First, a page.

Nov. 15 (UPI) -- After four decades, Boston Celtics great Bill Russell finally accepted his spot in the Naismith Memorial Basketball Hall of Fame.
Russell, an 11-time NBA champion, five-time MVP, Olympic gold medalist and two-time NCAA title winner, announced Friday on Twitter that he was presented with his Hall of Fame ring during a private ceremony.
Russell skipped his official induction ceremony in 1975. In his tweet, he said he didn't deserve to be the first black player enshrined in the Hall of Fame.
"I felt others before me should have that honor," Russell wrote. "Good to see progress."
Russell's message also mentioned Chuck Cooper, who was the first African American player drafted by an NBA team in 1950. Cooper, who was selected in the second round by the Celtics, was inducted into the Hall of Fame this year.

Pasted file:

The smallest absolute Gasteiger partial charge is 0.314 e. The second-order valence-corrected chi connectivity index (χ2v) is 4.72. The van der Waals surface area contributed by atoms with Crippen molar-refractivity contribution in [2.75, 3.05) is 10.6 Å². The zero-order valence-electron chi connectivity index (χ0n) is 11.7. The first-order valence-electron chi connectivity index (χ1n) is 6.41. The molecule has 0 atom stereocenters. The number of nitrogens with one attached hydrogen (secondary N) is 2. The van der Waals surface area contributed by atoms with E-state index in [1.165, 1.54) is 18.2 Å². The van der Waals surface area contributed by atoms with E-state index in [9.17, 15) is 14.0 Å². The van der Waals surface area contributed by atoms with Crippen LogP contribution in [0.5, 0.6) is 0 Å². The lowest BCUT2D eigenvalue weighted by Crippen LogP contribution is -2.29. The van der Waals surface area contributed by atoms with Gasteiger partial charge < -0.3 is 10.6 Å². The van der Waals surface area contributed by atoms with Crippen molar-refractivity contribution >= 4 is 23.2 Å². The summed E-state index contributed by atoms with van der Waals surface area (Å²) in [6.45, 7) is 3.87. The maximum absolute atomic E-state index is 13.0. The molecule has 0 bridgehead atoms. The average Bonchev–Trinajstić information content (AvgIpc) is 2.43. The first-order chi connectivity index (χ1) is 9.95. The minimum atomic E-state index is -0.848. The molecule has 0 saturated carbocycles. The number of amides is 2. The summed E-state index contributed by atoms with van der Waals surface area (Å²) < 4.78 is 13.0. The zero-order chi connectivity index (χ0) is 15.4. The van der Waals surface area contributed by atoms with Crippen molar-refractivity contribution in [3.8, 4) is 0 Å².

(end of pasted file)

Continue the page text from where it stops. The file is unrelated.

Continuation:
Russell's wife, along with close friends and fellow Hall of Famers Bill Walton, Ann Meyers and Alonzo Mourning, attended the private ring ceremony.
Russell, who retired after the 1968-69 season, averaged 15.1 points and 22.5 rebounds per game. He was awarded the Presidential Medal of Freedom in 2011.